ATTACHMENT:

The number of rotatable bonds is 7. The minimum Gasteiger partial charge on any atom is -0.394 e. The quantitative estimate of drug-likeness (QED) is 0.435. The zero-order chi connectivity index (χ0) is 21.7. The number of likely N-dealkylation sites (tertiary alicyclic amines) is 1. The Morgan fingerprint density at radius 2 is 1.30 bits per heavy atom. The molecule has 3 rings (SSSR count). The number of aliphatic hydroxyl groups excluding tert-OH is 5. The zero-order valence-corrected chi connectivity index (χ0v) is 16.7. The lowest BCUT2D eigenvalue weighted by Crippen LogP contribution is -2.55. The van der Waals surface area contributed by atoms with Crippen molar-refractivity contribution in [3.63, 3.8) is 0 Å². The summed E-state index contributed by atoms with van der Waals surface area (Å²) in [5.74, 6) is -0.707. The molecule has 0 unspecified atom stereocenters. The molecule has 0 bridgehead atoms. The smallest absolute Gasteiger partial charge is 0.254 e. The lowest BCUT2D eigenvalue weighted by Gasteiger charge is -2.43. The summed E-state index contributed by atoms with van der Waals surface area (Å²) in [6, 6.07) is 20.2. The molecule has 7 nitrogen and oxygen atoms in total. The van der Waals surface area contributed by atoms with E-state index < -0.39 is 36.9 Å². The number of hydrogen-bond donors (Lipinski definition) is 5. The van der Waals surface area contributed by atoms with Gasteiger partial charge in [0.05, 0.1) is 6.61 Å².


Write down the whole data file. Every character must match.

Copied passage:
The number of rotatable bonds is 7. The minimum Gasteiger partial charge on any atom is -0.394 e. The quantitative estimate of drug-likeness (QED) is 0.435. The zero-order chi connectivity index (χ0) is 21.7. The number of likely N-dealkylation sites (tertiary alicyclic amines) is 1. The Morgan fingerprint density at radius 2 is 1.30 bits per heavy atom. The molecule has 3 rings (SSSR count). The number of aliphatic hydroxyl groups excluding tert-OH is 5. The zero-order valence-corrected chi connectivity index (χ0v) is 16.7. The lowest BCUT2D eigenvalue weighted by Crippen LogP contribution is -2.55. The van der Waals surface area contributed by atoms with Crippen molar-refractivity contribution in [3.63, 3.8) is 0 Å². The summed E-state index contributed by atoms with van der Waals surface area (Å²) in [5.74, 6) is -0.707. The molecule has 0 unspecified atom stereocenters. The molecule has 0 bridgehead atoms. The smallest absolute Gasteiger partial charge is 0.254 e. The lowest BCUT2D eigenvalue weighted by Gasteiger charge is -2.43. The summed E-state index contributed by atoms with van der Waals surface area (Å²) in [6, 6.07) is 20.2. The molecule has 7 nitrogen and oxygen atoms in total. The van der Waals surface area contributed by atoms with E-state index < -0.39 is 36.9 Å². The number of hydrogen-bond donors (Lipinski definition) is 5. The van der Waals surface area contributed by atoms with Gasteiger partial charge in [0.05, 0.1) is 6.61 Å².